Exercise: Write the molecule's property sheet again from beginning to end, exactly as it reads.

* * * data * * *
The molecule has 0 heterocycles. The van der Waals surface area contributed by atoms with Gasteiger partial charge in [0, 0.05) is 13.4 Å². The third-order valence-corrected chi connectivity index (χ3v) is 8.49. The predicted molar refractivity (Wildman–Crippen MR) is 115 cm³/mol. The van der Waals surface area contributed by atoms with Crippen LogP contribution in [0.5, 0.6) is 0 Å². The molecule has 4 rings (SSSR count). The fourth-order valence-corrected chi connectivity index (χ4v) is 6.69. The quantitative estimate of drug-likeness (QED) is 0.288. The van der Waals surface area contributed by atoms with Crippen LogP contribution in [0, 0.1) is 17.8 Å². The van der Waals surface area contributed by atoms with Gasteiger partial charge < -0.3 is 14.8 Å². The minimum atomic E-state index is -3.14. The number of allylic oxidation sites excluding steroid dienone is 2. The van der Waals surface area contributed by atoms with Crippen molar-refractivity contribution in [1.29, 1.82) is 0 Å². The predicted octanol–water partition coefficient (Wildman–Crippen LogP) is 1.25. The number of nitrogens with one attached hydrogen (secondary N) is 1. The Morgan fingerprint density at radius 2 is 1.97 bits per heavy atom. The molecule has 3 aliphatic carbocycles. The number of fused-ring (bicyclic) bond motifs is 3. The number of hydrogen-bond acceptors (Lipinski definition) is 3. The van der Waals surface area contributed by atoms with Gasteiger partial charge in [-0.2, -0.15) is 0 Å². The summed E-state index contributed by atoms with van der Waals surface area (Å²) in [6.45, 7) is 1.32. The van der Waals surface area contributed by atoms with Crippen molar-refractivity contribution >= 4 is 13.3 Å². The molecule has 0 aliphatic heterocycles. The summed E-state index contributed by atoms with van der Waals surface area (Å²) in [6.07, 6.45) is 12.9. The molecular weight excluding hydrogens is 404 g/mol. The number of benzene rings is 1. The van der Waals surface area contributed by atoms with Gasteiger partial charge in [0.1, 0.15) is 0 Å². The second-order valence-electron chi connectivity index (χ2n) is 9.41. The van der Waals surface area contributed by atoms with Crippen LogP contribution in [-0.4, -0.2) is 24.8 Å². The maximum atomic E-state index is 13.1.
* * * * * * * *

The molecule has 0 heterocycles. The van der Waals surface area contributed by atoms with Gasteiger partial charge in [0, 0.05) is 13.4 Å². The third-order valence-corrected chi connectivity index (χ3v) is 8.49. The predicted molar refractivity (Wildman–Crippen MR) is 115 cm³/mol. The van der Waals surface area contributed by atoms with Crippen LogP contribution in [0.5, 0.6) is 0 Å². The molecule has 4 rings (SSSR count). The fourth-order valence-corrected chi connectivity index (χ4v) is 6.69. The quantitative estimate of drug-likeness (QED) is 0.288. The van der Waals surface area contributed by atoms with Crippen LogP contribution in [0, 0.1) is 17.8 Å². The van der Waals surface area contributed by atoms with Gasteiger partial charge < -0.3 is 14.8 Å². The minimum atomic E-state index is -3.14. The number of allylic oxidation sites excluding steroid dienone is 2. The van der Waals surface area contributed by atoms with Crippen molar-refractivity contribution in [1.29, 1.82) is 0 Å². The predicted octanol–water partition coefficient (Wildman–Crippen LogP) is 1.25. The number of nitrogens with one attached hydrogen (secondary N) is 1. The Morgan fingerprint density at radius 2 is 1.97 bits per heavy atom. The molecule has 3 aliphatic carbocycles. The number of fused-ring (bicyclic) bond motifs is 3. The number of hydrogen-bond acceptors (Lipinski definition) is 3. The van der Waals surface area contributed by atoms with Gasteiger partial charge in [-0.2, -0.15) is 0 Å². The summed E-state index contributed by atoms with van der Waals surface area (Å²) in [6.45, 7) is 1.32. The van der Waals surface area contributed by atoms with Crippen molar-refractivity contribution >= 4 is 13.3 Å². The molecule has 0 aliphatic heterocycles. The summed E-state index contributed by atoms with van der Waals surface area (Å²) in [6.07, 6.45) is 12.9. The molecular weight excluding hydrogens is 404 g/mol. The number of benzene rings is 1. The van der Waals surface area contributed by atoms with Gasteiger partial charge in [0.1, 0.15) is 0 Å². The second-order valence-electron chi connectivity index (χ2n) is 9.41. The van der Waals surface area contributed by atoms with Crippen LogP contribution in [-0.4, -0.2) is 24.8 Å². The maximum atomic E-state index is 13.1.